A little while ago we have been approached by members of the
Geoengineering Model Intercomparison Project (GeoMIP). They are
interested in including a component on the effects of geoengineering on
impacts. While this is not a focus of ISI-MIP, it is no doubt a very
interesting and worthwhile effort and therefore we would like to forward
you here the enquiry by Peter Irvine and Ben Kravitz. If you are
interested, please get in touch with them directly! You will find their
email addresses below.
The Geoengineering Model Intercomparison Project (GeoMIP) is a framework providing standardized experiments for all participating modeling groups. Replicating the approach of other model intercomparison projects, such as the Coupled Model Intercomparison Project Phase 5 (CMIP5), which has greatly influenced the state of climate knowledge as reported in the upcoming Fifth Assessment Report of the Intergovernmental Panel on Climate Change, the goal of GeoMIP is to determine robust climate model response to various solar geoengineering scenarios. Results from four experiments involving uniform solar reduction or stratospheric layers of sulfate aerosols are forthcoming, and three new experiments focused on marine cloud brightening have been proposed. Although knowledge regarding the simulated climate effects of solar geoengineering has developed rapidly in recent years, little focus has been placed on the impacts of solar geoengineering, and hence on the benefits and risks. By using the climate model output from GeoMIP as an input to ISI-MIP models, much more could be said about the potential risks and benefits of these solar geoengineering schemes.
The four established GeoMIP experiments are
G1: From a stable preindustrial climate, CO2 concentrations are instantaneously quadrupled, and solar irradiance is reduced to compensate for the CO2 radiative forcing.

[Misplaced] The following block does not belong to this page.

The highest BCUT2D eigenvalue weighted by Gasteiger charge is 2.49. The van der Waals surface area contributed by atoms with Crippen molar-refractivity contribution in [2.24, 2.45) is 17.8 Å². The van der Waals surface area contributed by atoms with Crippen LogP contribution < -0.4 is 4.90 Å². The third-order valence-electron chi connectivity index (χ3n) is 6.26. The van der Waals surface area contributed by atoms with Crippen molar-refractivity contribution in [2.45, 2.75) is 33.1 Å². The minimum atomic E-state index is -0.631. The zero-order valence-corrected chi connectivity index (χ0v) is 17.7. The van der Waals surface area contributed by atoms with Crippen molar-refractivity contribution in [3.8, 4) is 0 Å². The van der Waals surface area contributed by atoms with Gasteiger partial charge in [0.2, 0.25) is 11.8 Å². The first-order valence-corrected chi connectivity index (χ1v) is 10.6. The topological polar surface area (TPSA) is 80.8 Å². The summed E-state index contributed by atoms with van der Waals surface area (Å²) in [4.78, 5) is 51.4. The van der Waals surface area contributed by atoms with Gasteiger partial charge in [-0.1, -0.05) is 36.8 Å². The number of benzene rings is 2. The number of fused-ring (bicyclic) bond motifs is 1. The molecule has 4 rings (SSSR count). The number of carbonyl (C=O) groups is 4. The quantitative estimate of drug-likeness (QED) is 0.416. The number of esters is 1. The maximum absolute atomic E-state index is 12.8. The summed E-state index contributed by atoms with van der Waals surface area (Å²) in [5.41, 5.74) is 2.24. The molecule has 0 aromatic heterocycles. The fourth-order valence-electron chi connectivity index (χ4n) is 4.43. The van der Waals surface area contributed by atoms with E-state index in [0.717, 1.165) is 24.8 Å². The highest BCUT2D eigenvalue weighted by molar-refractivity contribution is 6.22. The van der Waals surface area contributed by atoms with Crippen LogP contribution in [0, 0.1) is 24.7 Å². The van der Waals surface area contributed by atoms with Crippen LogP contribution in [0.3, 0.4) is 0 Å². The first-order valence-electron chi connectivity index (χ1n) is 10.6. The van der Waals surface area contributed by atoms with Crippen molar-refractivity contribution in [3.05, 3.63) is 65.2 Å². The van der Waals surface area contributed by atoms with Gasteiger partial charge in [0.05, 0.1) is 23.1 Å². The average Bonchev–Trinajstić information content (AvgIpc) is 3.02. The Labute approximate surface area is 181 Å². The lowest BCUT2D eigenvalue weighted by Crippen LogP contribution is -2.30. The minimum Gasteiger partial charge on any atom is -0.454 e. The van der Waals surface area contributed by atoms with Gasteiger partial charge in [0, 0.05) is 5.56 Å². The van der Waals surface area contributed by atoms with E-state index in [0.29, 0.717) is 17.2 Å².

G2: From a stable preindustrial climate, CO2 concentrations increase by 1% per year, and the solar constant is reduced by increasing amounts to compensate for the CO2 radiative forcing.
G3: Creation of stratospheric aerosol layers is used to offset the radiative forcing in an RCP4.5 scenario from years 2020-2069 such that top of atmosphere radiative imbalance is maintained at the same level as in the year 2020.
G4: On top of an RCP4.5 scenario in years 2020-2069, 5 Tg of SO2 (1/4 of the amount injected by the 1991 eruption of Mt. Pinatubo) is injected into the stratosphere each year.
G2, G3, and G4 also include the termination effect: After 50 years, solar geoengineering is abruptly ceased, and the simulation is run for an additional 20 years.
These experiments are outlined in the paper by Kravitz et al. (2011): http://onlinelibrary.wiley.com/doi/10.1002/asl.316/abstract?deniedAccessCustomisedMessage=&userIsAuthenticated=false
More details about the project can be found here: http://climate.envsci.rutgers.edu/GeoMIP/index.html
13 GCM models have contributed to GeoMIP thus far, including some of
the GCMs used in the ISI-MIP fast-track: HadGEM2-ES (all), IPSL-CM5A-LR
(G1, G2, and G3), MIROC-ESM-CHEM (G4), and NorESM1-M (G1 and G2).
For more information, please email: firstname.lastname@example.org and email@example.com.